Science: Babies: A hormonal conundrum

John Bonner reports on some of the leading lights of modern British science

In the thin, cold air 4,000 metres above sea level, the Aymara Indians of the Bolivian Andes tend their livestock and grow their crops as they have done for generations. Yet their continued survival is a paradox for Western science.

Any Aymara woman wandering into a European gynaecology clinic for an examination would almost certainly be classed as infertile. Blood tests would show such low levels of the hormones progesterone and oestrogen that doctors would assume her ovaries were not working properly.

How the Aymara women continue to conceive and carry children, then, is the question Dr Gillian Bentley of Cambridge University's department of biological anthropology is trying to answer. Working with Bolivian scientists and American colleagues, she is comparing hormones in samples from Aymara women following their traditional lifestyle with those of their relations who have migrated to cities like La Paz. This will pinpoint whether the differences are genetically based or a result of environmental factors such as diet.

Trained originally as an archaeologist, Dr Bentley is now a specialist in the relatively new science of reproductive ecology. She studies the environmental factors affecting fertility in different ethnic groups around the world. These are increasingly showing that there is far greater variation in human physiology than the medical text books would claim. And often other groups living simpler lifestyles show lower levels of reproductive hormones. So it may well be western women whose bodies are unusual, and these findings could have important health implications. Breast cancer and other diseases are influenced by levels of steroid hormones.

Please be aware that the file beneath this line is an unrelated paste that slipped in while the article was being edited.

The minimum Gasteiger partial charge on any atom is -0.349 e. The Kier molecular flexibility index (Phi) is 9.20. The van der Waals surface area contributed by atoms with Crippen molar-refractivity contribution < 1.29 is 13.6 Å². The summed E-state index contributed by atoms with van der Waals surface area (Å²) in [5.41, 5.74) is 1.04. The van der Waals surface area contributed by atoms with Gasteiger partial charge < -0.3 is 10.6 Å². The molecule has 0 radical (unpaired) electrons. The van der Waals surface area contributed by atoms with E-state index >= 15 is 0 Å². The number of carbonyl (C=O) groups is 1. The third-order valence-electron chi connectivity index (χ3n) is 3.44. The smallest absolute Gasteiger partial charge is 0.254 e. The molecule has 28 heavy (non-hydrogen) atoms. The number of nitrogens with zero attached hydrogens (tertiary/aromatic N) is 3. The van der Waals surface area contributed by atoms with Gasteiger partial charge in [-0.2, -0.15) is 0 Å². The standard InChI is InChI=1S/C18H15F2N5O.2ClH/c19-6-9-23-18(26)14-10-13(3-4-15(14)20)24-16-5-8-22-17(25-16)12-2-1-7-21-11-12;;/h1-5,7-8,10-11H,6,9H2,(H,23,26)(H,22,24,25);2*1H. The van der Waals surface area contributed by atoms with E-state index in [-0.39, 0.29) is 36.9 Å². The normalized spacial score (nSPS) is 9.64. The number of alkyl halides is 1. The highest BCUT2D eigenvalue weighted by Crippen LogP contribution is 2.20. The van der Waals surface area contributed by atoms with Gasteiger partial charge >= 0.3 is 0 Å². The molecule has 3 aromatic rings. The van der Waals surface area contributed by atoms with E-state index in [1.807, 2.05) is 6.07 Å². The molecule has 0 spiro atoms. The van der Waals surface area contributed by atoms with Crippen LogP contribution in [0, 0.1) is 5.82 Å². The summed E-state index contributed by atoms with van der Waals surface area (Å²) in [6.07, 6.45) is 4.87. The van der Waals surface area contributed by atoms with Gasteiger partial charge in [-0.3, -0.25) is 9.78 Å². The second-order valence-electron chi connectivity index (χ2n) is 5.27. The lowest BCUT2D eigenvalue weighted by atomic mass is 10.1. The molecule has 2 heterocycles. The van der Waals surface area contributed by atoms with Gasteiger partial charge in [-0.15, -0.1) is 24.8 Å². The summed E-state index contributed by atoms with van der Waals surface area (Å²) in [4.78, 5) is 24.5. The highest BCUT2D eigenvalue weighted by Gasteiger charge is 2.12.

Dr Bentley's research therefore touches on two areas - having children and keeping healthy - that affect virtually every human being alive. As a consequence she can rarely be assured of being alone with her thoughts. Whether in the dental hygienist's chair or on an aeroplane flight, she often finds herself giving impromptu explanations of her work. "I get a lot of satisfaction from knowing that most people at some point in their lives are interested in this topic, because they want to have children or want not to have them," she says. "Very often when people hear what area of research I do, they give me their whole reproductive history - it shows that these issues strike a deep chord in them.'

However, as an anthropologist Dr Bentley also knows she is working against the clock in trying to understand how human society evolved. Over the next few years the numbers of ethnic groups following their traditional way of life will diminish as they are swallowed up by the modern technological world. For some, these changes may bring benefits - but not for the majority. "They usually become the poorest of the poor, they are dispossessed with little access to income, adequate nutrition or healthcare," she says. "So, many of the populations who can tell us most about the evolutionary strategies that have typified humans throughout most of our history may disappear rapidly during the next millennium."

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